The Djembe: History and Origin of an African Hand Drum
The economy had taken a turn for the worst, as was evident by the listless spirit of Rhythm Fusion, a small but world-renown shop that specialized in percussion instruments from around the world. The Mom and Pop store had been a beehive for many years, but now our favorite neighbor's regular complaints about the noise had not been registered for weeks—maybe months.
Just as I contemplated the unnatural silence of a drum store, three local musicians strolled in. We nodded acknowledgements, and they gravitated immediately to the djembes; I don't know why—neither of the three are djembefolas—but I'm glad they did.
The djembe is a goblet-shaped, West-African hand drum from 11” to 14” in diameter and about 24” in height. Technically, it belongs to the family of musical instruments known as membranophones, because it consists of a shell covered by a membrane of rawhide, usually derived from goat or cow. Ideally, the shell is hand-carved from a single piece of hardwood that results in a Helmholtz resonator, giving it a deep-throated bass. Prior to the twentieth century, the membrane was attached to the shell with sinew, intestine or a strip of rawhide. Nowadays, stretch-resistant nylon and/or polyester rope has become the norm. Wood density, carving patterns, skin characteristics and the general shape and proportions of the shell combine to produce a unique and versatile voice.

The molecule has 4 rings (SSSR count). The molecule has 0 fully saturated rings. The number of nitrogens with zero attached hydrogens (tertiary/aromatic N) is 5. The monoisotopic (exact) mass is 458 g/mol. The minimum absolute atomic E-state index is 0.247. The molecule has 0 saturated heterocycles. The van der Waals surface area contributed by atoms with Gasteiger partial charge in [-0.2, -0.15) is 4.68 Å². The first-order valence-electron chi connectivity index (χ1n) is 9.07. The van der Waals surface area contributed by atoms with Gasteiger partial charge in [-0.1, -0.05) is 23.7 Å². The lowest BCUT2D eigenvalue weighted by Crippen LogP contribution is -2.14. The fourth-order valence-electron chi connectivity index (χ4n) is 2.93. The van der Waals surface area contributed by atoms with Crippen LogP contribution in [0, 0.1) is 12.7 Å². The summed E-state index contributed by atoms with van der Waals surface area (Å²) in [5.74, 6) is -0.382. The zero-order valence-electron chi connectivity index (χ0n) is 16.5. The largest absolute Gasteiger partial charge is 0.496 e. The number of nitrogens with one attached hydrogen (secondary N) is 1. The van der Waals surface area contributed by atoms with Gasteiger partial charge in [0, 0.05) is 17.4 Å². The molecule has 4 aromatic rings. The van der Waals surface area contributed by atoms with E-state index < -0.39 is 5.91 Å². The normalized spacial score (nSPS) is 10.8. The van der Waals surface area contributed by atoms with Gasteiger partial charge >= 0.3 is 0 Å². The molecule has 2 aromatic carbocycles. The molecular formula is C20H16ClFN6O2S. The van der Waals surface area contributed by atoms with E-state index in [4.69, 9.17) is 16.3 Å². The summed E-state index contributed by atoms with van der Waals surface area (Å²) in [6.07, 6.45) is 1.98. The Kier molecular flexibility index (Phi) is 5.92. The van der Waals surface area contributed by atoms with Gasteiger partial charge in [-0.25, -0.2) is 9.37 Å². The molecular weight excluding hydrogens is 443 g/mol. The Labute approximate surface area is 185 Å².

Culturally, the djembe is an African icon infused with lore, at least some of which is probably based on fact. Since African history has not been documented in writing until recently, much of what is known about the drum has been transmitted through the oral traditions. One popular belief is that the numu, or blacksmiths, of the Malinke people of Guinea were the first to carve a djembe and originally played it only during the smelting of iron ore. Another story tells of a woman who broke through the bottom of an old mortar as she was pounding millet and had the ingenuity to mount a skin on it.
Ready to Pound Millet
The Bamana people of Mali hold that their saying Anke dje, anke be, which translates to everyone gather together in peace, serves to give the drum its name as well as define its purpose. Dje translates to gather, and be translates to peace. Djebe . . . Djembe. According to highly respected djembefola, Abdoulaye Diakite, the drum was originally called jebe barra, meaning unity drum.
Whatever the djembe's true origin may be, it is now an intrinsic part of West-African culture. The drum is used for communication between villages and to reconcile differences between the men of a community. Storytellers and healers find the instrument's brilliant and expressive voice the perfect complement to their art. It is the instrument of dance for social occasions such as births, funerals, marriages, rites of passage and the planting and harvesting of crops, all of which have their own songs, dances and rhythms.
It's typical, on these occasions, for two djembes and a djun djun to accompany the jeli, or storyteller in a communal circle. Women sing, clap and dance, taking turns, as the spirit moves them, at the center of the circle. The djembefola, or djembe master, leads the pace of the song and dance, adjusting the tempo as one dancer, or group of dancers, yields center stage to another. A single, traditional song that can last for hours is played on most of these occasions.